A walk around Polesden Lacey

Our efforts to find another buggy friendly walk took us on a rare spring day, that actually felt springlike, to Polesden Lacey, a National Trust property I had never heard of before. It was in the direction of Box Hill, so having been there and knowing how lovely the scenery was round there, I was keen to explore more. 

As I grew up in flat-as-a-pancake Essex, I am always surprised to find rolling, proper hilly countryside only a short drive from London – there is even the odd bit of heathland in *Croydon*! The countryside round the village I grew up in has its own charm and will always be dear to me, but nothing can quite beat the drama and beauty of the North Downs (by Home Counties standards at any rate) – and Polesden Lacey turned out to be a bit of a hidden gem.

  

The house itself is probably not remembered for any great architectural significance, nor is it particularly ancient, and the historical connections are mainly of interest due to the Royal Family (George VI and the Queen Mother honeymooned there, but no great scandal or drama associated with the place as far as I could see). 

It’s the setting, on the edge of a valley, which really makes Polesden Lacey special. What struck me first as unusual was that the main facade of the house looked out along the gardens rather than down into the valley – the ground slopes away so steeply to one side that the gardens are mainly in front and behind the house, creating a very linear structure. This lends itself nicely to creating various garden ‘zones’, some more wild and some more formal, with hedging and walls to divide up the different areas.

  

The buggy-friendly walk takes you along a sandy track away from the house, past a woodland play area, (nicely done, but not wildly adventurous for our mountain goat of a girl) and then doubles back on itself to take in the Long Walk, a level terrace path hidden behind a tall hedge which gives you amazing views across the valley. (See above)

Of course the land across the valley is all part of the estate so it was a beautifully managed vista with what looked like a Wealden-style rustic cottage folly nestled among the trees, a farm in the valley bottom and sheep dotting the landscape in all directions. It was all too perfect not to feel like you were being stage-managed, but when the views are this lovely, who cares, frankly?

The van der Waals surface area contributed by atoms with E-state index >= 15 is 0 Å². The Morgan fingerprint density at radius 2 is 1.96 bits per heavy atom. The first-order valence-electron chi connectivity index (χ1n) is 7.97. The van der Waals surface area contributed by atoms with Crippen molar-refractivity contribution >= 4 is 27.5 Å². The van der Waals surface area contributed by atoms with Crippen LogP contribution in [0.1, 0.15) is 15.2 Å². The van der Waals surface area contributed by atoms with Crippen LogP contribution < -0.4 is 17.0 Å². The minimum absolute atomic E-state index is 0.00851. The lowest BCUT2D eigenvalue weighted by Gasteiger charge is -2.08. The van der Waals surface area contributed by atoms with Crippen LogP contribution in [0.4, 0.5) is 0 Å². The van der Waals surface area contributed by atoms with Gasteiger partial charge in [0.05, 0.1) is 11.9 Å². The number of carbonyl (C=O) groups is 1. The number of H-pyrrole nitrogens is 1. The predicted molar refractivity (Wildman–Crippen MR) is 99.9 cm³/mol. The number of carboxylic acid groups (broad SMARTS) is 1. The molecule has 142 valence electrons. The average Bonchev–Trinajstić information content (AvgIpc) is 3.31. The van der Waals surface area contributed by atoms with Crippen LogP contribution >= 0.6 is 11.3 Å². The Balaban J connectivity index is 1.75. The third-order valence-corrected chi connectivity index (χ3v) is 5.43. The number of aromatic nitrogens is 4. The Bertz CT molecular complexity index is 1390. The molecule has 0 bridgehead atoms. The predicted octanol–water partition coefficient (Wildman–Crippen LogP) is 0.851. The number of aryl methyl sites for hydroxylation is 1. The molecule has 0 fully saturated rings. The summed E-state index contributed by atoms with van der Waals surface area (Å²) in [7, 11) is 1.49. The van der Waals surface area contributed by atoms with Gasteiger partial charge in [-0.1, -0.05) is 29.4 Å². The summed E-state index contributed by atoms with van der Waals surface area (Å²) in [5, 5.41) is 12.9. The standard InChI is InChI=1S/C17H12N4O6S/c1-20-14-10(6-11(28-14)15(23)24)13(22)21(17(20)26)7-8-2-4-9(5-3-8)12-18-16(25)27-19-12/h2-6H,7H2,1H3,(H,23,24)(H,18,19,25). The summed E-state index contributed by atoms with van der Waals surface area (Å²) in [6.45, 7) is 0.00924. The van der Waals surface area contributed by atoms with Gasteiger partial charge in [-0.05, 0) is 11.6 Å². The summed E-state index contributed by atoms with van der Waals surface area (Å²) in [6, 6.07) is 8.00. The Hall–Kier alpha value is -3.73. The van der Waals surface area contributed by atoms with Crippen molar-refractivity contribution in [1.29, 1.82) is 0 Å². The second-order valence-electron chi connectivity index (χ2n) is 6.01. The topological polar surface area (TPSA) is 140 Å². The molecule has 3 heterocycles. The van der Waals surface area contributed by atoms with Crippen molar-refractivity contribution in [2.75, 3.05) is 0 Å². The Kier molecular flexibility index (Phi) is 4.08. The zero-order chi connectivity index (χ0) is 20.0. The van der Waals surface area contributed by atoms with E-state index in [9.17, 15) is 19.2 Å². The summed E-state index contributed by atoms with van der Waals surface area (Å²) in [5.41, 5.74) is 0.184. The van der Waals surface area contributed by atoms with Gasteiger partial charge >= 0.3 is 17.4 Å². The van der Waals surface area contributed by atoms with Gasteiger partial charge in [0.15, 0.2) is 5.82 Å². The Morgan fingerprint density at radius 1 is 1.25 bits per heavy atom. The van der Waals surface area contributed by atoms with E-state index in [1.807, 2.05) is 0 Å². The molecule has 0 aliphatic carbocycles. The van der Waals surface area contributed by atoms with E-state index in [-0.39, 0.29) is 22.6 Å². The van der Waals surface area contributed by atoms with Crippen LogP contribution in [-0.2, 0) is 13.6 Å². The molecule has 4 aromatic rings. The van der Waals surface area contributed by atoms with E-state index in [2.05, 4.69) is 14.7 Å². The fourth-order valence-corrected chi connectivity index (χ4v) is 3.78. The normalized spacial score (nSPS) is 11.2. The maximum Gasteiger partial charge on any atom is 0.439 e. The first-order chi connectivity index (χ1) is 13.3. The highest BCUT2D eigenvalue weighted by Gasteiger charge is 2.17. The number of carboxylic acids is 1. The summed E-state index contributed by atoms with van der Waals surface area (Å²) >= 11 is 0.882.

There were several longer trails that took you down into the valley – even one that would have been accessible for buggies and wheelchairs assuming you had enough spare hands to help open gates – but we decided to stay inside the grounds themselves, and went on next to the kitchen gardens.

 

This was a scene straight out of Mr MacGregor’s garden, from the rows of lettuces and radishes to the potting shed – the perfect place for Peter Rabbit to hide. The gardens actually grow food that is used in the kitchens and cut flowers for displays in the house – not only sustainable and zero food miles, but actually using the gardens for the purpose they were designed for – awesome and very sensible at the same time.

The other decorative walled gardens weren’t quite at their best when we visited – no roses out yet – but there was a great wilderness area to explore, across a little footbridge from the main garden, and a rockery that was full of interest for a 3-year-old, with little paths winding up and down it to have a proper explore, and lots of ferns and alpine flowers to admire.
  

After lunch, we went inside the house, which had not nearly so much to amuse a small child, although there was a suitcase of costumes to ‘dress up like an Edwardian child’ and a few other hands-on exhibits – more of this, please, is what I’d say! The lavish interior of the house – gold, embossed wallpaper, Faberge, more gold – is a sharp contrast to the more simple pleasures of the gardens outside, but it was certainly worth looking around (and more of the interior will be opened up in future years, they say).

There was a good bit more to the estate than this – an orchard, another woodland area and huge open lawns where families were picnicking, plus the cafe and enormous gift shop with its ubiquitous plant sale. (That is, plant sales seem to be ubiquitous at National Trust properties now, and I ain’t complaining, I thoroughly approve!)

I hadn’t been to a National Trust stately pile for years, I don’t think, and I’m sure this one during the week is full of coach parties trekking round the house- but it was lovely at a weekend to see it full of families enjoying the gardens too. 

Best of all, I discovered later that the cottage across the valley is actually a youth hostel, Tanner’s Hatch. It is inaccessible by car, so you have to walk or cycle from Box Hill station, or leave your car in a lay-by up the lane. You can cook outside on a fire pit, and with no permanent warden I reckon if you struck lucky you could have the place to yourself. 

We aren’t yet at the stage of planning a weekend away without children, but when we do, it’s this place I want to go to, it’s gone straight to the top of my list of most-wanted places to stay. We will definitely be back!

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